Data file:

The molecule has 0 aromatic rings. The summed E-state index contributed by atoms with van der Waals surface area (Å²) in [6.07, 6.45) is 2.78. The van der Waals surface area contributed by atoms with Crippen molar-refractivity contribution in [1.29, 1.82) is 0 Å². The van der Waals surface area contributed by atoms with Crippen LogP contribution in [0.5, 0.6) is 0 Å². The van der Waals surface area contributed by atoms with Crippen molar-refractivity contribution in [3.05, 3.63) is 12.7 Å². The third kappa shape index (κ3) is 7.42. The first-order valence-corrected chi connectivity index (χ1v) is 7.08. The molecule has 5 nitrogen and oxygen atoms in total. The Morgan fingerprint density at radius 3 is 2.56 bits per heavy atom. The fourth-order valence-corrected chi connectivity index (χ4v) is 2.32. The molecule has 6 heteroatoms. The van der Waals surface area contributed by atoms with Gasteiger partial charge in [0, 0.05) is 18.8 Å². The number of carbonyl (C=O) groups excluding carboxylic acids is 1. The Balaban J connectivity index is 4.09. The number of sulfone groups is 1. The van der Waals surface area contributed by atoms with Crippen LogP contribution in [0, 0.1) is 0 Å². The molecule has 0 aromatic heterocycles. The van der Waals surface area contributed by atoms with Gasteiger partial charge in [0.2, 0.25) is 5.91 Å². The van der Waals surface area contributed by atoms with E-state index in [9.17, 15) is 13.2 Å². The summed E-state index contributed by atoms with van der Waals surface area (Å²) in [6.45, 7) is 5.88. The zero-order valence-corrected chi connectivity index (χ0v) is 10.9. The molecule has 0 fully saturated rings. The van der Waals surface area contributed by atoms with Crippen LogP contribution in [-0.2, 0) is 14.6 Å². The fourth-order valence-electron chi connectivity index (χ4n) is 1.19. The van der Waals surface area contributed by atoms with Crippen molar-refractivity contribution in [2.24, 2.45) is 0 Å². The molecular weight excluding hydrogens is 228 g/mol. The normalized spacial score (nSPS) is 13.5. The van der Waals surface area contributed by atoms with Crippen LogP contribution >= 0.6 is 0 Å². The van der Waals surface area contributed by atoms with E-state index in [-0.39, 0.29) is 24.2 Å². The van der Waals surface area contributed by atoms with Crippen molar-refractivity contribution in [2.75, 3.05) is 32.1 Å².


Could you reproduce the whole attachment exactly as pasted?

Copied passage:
The molecule has 0 aromatic rings. The summed E-state index contributed by atoms with van der Waals surface area (Å²) in [6.07, 6.45) is 2.78. The van der Waals surface area contributed by atoms with Crippen molar-refractivity contribution in [1.29, 1.82) is 0 Å². The van der Waals surface area contributed by atoms with Crippen LogP contribution in [0.5, 0.6) is 0 Å². The van der Waals surface area contributed by atoms with Crippen molar-refractivity contribution in [3.05, 3.63) is 12.7 Å². The third kappa shape index (κ3) is 7.42. The first-order valence-corrected chi connectivity index (χ1v) is 7.08. The molecule has 5 nitrogen and oxygen atoms in total. The Morgan fingerprint density at radius 3 is 2.56 bits per heavy atom. The fourth-order valence-corrected chi connectivity index (χ4v) is 2.32. The molecule has 6 heteroatoms. The van der Waals surface area contributed by atoms with Gasteiger partial charge in [0, 0.05) is 18.8 Å². The number of carbonyl (C=O) groups excluding carboxylic acids is 1. The Balaban J connectivity index is 4.09. The number of sulfone groups is 1. The van der Waals surface area contributed by atoms with Crippen LogP contribution in [0, 0.1) is 0 Å². The molecule has 0 aromatic heterocycles. The van der Waals surface area contributed by atoms with Gasteiger partial charge in [0.2, 0.25) is 5.91 Å². The van der Waals surface area contributed by atoms with E-state index in [9.17, 15) is 13.2 Å². The summed E-state index contributed by atoms with van der Waals surface area (Å²) in [6.45, 7) is 5.88. The zero-order valence-corrected chi connectivity index (χ0v) is 10.9. The molecule has 0 fully saturated rings. The van der Waals surface area contributed by atoms with Crippen LogP contribution in [-0.2, 0) is 14.6 Å². The fourth-order valence-electron chi connectivity index (χ4n) is 1.19. The van der Waals surface area contributed by atoms with Crippen molar-refractivity contribution in [2.24, 2.45) is 0 Å². The molecular weight excluding hydrogens is 228 g/mol. The normalized spacial score (nSPS) is 13.5. The van der Waals surface area contributed by atoms with Crippen LogP contribution >= 0.6 is 0 Å². The van der Waals surface area contributed by atoms with E-state index in [-0.39, 0.29) is 24.2 Å². The van der Waals surface area contributed by atoms with Crippen molar-refractivity contribution in [2.75, 3.05) is 32.1 Å².